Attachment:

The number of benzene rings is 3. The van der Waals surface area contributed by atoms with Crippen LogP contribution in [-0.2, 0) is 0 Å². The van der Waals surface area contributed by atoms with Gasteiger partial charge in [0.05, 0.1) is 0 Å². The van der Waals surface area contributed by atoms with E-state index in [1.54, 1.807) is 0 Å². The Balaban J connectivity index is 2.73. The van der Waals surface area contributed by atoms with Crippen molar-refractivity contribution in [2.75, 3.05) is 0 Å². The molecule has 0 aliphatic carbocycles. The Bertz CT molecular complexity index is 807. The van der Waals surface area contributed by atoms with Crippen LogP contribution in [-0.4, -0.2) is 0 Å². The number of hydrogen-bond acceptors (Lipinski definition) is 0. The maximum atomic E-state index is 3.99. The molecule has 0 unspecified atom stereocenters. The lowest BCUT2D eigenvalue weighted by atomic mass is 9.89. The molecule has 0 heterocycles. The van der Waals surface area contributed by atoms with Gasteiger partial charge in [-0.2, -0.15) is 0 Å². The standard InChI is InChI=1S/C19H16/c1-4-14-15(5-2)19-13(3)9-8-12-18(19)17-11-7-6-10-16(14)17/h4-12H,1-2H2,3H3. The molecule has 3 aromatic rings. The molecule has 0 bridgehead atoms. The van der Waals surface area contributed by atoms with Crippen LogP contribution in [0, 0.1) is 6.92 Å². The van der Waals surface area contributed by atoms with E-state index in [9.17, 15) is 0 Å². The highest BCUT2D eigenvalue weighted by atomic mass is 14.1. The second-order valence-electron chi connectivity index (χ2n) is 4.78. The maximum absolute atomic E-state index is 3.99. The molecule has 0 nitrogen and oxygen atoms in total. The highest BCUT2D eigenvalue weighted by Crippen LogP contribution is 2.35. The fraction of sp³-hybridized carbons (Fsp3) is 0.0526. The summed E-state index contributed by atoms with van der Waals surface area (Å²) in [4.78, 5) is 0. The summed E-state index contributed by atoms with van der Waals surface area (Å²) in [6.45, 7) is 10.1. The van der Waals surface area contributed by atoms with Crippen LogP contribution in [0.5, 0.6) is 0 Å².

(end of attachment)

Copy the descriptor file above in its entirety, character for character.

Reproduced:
The number of benzene rings is 3. The van der Waals surface area contributed by atoms with Crippen LogP contribution in [-0.2, 0) is 0 Å². The van der Waals surface area contributed by atoms with Gasteiger partial charge in [0.05, 0.1) is 0 Å². The van der Waals surface area contributed by atoms with E-state index in [1.54, 1.807) is 0 Å². The Balaban J connectivity index is 2.73. The van der Waals surface area contributed by atoms with Crippen molar-refractivity contribution in [2.75, 3.05) is 0 Å². The molecule has 0 aliphatic carbocycles. The Bertz CT molecular complexity index is 807. The van der Waals surface area contributed by atoms with Crippen LogP contribution in [-0.4, -0.2) is 0 Å². The number of hydrogen-bond acceptors (Lipinski definition) is 0. The maximum atomic E-state index is 3.99. The molecule has 0 unspecified atom stereocenters. The lowest BCUT2D eigenvalue weighted by atomic mass is 9.89. The molecule has 0 heterocycles. The van der Waals surface area contributed by atoms with Gasteiger partial charge in [-0.2, -0.15) is 0 Å². The standard InChI is InChI=1S/C19H16/c1-4-14-15(5-2)19-13(3)9-8-12-18(19)17-11-7-6-10-16(14)17/h4-12H,1-2H2,3H3. The molecule has 3 aromatic rings. The molecule has 0 bridgehead atoms. The van der Waals surface area contributed by atoms with Crippen LogP contribution in [0, 0.1) is 6.92 Å². The van der Waals surface area contributed by atoms with E-state index in [9.17, 15) is 0 Å². The highest BCUT2D eigenvalue weighted by atomic mass is 14.1. The second-order valence-electron chi connectivity index (χ2n) is 4.78. The maximum absolute atomic E-state index is 3.99. The molecule has 0 nitrogen and oxygen atoms in total. The highest BCUT2D eigenvalue weighted by Crippen LogP contribution is 2.35. The fraction of sp³-hybridized carbons (Fsp3) is 0.0526. The summed E-state index contributed by atoms with van der Waals surface area (Å²) in [4.78, 5) is 0. The summed E-state index contributed by atoms with van der Waals surface area (Å²) in [6.45, 7) is 10.1. The van der Waals surface area contributed by atoms with Crippen LogP contribution in [0.5, 0.6) is 0 Å².